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Combined Welded and Bolted Steel Connection
2

Combined Welded and Bolted Steel Connection

Combined Welded and Bolted Steel Connection

(OP)
If I am making a wide flange beam to column connection and I provided a CJP weld at the flanges to develop moment, am I allowed to provided a bolted web plate connection as well to take the shear force?

I remember reading somewhere that you can't do that, because you may have to fail the welds in flanges to engage the bolts in shear at web.

RE: Combined Welded and Bolted Steel Connection

I've read the same thing in the context of seismic design.  I'm not sure that it's codified anywhere however.

RE: Combined Welded and Bolted Steel Connection

(OP)
KootenayKid,

I thought it was just a seismic thing as well.  However, I want to make sure it does not apply to all types of loading.

RE: Combined Welded and Bolted Steel Connection

The trouble is, if the stiffness argument holds up for a seismically induced shear load, the same logic would apply equally well to any other post installed shear load.

Perhaps in a static load application, you would fail the flange weld locally at the center of the flange, distribute the shear load to the bolted plate, and still have capacity left in the remaining flange weld?  Obviously, under dynamic loading, this would be a prime location to initiate some kind of terrible unzipping failure mode.

Right or wrong, that's still a very common detail in many regions of North America.  Could you start off with a bolted plate for erection and then have it welded up after the fact?

RE: Combined Welded and Bolted Steel Connection

Y'all are thinking about this too hard.  Yes, you can do it.  Yes, it is very common.  Refer to the AISC speicifcation, section J1.8.  The commentary explicitly states that the prohibition of bolts and welds sharing load does not apply to these types of connections.

I'm not sure if you can do it for seismic connections.  I know the FEMA documents show the web bolted, but the more current AISC prequalified connections don't appear to show the web bolted.  Regardless, for non-seismic connections, bolt away.

RE: Combined Welded and Bolted Steel Connection

For seismic connections, the bolts have to be slip critical.  Check out AISC 341 seismic provisions.

RE: Combined Welded and Bolted Steel Connection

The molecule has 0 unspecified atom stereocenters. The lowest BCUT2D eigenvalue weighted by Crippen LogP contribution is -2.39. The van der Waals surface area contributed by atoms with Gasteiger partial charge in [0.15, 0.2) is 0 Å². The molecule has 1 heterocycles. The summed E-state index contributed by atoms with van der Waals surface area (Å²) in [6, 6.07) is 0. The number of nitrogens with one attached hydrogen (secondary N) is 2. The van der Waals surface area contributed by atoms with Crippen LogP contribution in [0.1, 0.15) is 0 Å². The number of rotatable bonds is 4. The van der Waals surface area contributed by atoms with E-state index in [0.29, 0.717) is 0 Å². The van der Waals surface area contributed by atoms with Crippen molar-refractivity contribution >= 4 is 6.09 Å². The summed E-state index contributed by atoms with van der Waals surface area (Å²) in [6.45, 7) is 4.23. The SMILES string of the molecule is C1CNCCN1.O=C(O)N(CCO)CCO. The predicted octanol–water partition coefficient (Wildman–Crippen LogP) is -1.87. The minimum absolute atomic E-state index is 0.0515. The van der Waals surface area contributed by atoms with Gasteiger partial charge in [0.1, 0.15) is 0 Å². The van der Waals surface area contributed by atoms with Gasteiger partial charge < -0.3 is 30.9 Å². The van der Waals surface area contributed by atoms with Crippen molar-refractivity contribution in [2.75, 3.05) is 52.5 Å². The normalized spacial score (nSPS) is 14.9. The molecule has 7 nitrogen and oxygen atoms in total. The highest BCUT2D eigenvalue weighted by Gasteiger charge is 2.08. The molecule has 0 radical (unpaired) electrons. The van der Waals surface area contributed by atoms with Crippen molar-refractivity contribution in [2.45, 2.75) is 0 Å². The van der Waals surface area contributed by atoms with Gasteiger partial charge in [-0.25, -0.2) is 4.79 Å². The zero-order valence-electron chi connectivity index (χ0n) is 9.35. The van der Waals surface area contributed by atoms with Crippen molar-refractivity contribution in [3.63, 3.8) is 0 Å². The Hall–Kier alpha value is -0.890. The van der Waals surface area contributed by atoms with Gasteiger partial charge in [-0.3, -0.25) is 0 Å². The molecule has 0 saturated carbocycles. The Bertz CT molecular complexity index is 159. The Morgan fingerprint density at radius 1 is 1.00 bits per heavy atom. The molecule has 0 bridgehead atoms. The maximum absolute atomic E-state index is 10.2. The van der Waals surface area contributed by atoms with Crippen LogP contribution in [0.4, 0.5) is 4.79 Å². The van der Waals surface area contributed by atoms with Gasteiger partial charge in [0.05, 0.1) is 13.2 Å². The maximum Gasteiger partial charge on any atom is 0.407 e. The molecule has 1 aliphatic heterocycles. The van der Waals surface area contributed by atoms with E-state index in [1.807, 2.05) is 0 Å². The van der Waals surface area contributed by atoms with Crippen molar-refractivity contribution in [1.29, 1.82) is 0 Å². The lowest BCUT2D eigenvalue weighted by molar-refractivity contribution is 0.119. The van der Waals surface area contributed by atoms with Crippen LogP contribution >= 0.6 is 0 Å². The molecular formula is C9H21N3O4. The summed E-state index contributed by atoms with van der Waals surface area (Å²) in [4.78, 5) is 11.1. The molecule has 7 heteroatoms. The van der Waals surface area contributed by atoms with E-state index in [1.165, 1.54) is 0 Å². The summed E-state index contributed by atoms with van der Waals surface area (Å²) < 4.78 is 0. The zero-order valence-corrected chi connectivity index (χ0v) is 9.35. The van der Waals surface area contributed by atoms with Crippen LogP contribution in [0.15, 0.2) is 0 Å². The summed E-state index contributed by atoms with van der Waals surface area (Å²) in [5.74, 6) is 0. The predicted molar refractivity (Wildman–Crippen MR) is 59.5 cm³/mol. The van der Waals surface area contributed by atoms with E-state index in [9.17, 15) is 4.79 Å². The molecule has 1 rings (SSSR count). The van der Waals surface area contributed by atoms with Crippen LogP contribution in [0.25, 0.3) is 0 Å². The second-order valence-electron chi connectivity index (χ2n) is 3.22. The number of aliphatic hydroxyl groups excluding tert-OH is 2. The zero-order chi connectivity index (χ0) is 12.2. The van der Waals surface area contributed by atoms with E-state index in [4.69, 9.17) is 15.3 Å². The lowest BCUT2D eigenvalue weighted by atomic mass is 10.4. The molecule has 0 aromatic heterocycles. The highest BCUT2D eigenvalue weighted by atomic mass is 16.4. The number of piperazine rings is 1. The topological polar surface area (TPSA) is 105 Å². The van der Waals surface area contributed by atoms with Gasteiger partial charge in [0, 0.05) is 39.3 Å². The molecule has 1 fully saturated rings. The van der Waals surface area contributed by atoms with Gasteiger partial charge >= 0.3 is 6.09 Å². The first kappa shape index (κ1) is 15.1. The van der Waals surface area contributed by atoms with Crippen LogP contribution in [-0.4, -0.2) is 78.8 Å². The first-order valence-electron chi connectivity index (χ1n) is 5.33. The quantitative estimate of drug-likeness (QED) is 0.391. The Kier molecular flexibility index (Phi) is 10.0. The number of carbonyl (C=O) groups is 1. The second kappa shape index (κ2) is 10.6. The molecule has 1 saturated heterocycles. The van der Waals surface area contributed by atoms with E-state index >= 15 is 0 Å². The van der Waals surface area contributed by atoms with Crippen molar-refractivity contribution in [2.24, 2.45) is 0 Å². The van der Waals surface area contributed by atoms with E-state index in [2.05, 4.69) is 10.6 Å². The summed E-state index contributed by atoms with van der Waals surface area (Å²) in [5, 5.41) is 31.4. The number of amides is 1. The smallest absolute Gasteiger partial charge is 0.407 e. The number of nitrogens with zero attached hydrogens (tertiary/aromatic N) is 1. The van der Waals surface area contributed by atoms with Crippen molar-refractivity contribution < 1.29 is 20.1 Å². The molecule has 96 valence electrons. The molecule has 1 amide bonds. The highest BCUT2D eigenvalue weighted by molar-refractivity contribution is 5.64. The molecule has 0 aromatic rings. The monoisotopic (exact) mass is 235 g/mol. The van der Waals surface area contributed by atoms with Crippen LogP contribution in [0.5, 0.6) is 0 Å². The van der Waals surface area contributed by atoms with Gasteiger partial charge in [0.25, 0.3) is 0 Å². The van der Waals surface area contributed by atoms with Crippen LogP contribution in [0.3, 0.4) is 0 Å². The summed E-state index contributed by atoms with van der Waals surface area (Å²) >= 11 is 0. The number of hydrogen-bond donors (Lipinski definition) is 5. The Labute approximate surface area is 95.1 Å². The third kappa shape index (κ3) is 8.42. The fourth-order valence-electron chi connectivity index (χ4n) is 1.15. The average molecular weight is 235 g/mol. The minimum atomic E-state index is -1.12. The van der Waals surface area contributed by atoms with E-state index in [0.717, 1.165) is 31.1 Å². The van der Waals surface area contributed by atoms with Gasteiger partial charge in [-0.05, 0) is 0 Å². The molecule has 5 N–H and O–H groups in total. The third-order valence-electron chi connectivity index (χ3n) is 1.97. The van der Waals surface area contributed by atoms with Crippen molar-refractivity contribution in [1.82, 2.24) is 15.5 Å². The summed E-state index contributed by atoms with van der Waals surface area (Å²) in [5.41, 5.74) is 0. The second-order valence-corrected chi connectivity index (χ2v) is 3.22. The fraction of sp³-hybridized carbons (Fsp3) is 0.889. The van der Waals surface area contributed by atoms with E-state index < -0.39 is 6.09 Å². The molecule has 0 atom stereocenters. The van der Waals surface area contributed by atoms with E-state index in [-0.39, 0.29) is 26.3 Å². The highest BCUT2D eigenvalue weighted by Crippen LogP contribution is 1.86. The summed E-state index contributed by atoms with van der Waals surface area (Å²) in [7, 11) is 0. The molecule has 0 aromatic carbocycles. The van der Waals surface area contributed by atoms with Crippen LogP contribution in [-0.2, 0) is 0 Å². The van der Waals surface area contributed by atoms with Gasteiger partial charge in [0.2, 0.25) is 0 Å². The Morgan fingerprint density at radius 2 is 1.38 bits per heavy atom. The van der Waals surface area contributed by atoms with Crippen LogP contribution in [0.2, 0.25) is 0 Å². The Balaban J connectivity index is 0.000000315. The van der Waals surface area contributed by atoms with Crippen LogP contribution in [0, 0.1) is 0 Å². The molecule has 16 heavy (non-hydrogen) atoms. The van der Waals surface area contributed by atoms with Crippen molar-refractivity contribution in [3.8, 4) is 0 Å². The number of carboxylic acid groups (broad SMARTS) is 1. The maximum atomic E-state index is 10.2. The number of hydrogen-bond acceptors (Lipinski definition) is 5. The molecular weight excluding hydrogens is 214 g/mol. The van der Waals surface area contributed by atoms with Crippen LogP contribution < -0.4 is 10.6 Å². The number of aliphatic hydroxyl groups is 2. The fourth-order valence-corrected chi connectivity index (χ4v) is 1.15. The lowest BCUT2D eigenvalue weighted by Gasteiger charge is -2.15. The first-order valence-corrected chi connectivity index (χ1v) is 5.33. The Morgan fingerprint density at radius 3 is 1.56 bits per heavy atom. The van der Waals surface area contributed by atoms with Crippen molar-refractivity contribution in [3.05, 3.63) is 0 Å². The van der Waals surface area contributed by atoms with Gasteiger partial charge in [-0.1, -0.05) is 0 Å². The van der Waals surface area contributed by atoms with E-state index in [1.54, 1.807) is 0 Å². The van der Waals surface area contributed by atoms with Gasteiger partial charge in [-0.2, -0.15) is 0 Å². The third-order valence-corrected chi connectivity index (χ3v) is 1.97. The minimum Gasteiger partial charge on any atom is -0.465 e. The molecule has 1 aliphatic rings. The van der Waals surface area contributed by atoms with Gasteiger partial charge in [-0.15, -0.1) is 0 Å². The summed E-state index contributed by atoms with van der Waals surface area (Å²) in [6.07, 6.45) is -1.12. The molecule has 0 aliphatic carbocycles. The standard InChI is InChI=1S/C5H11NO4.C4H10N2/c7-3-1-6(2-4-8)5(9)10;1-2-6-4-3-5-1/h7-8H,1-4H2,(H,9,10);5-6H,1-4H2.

As far as I can remember, friction bolts have been permitted in combination with welds since the beginning of time, or since friction bolts have been on the matket, but only friction bolts. Be clear, welded flanges taking  tension or compression from bending are not considered as combining with the web connection in shear.

Michael.
Timing has a lot to do with the outcome of a rain dance.

RE: Combined Welded and Bolted Steel Connection

Could you not provide a slotted hole in the direction of the axial force for the web? That way it is not taking any axial load (not in combination with the weld) and it can be used to resist shear.

RE: Combined Welded and Bolted Steel Connection

(OP)
paddingtongreen,

Do the bolts have to be slip-critical, even for non-seismic loads?  If so, where in the code does it say this?

RE: Combined Welded and Bolted Steel Connection

AISC Spec & Commentary J1.8

RE: Combined Welded and Bolted Steel Connection

J1.8 does not require the bolts to be slip-critical in a typical welded-flange moment connection.  I believe this provision statse that bolts can be combined with a welded connection between the beam web and the column/girder with a 50% reduction in bolt capacity (bearing).

RE: Combined Welded and Bolted Steel Connection

Abusementpark, nowhere does the specification say that they have to be slip critical for non-seismic connections.  So, they can be bearing connections.

Paddingtongreen, the 2005 specification changed the long-standing rule that slip critical bolts in the same faying surface can share the load with weld.  This has been acceptable to the code forever, but recent research has shown that it might yield unconservative results.  The 2005 specification says that the bolts must be checked in bearing, with only half of their capacity used for resistance, when combined with welds.  (Again, this does not apply to Abusementpark's connection.)

RE: Combined Welded and Bolted Steel Connection

nutte, thanks. I would like to have stayed up-to-date with the manuals, but they cost too much to have just for the sake of having them.


 

Michael.
Timing has a lot to do with the outcome of a rain dance.

RE: Combined Welded and Bolted Steel Connection

If you're trying to stay current, the specification is a free download.

RE: Combined Welded and Bolted Steel Connection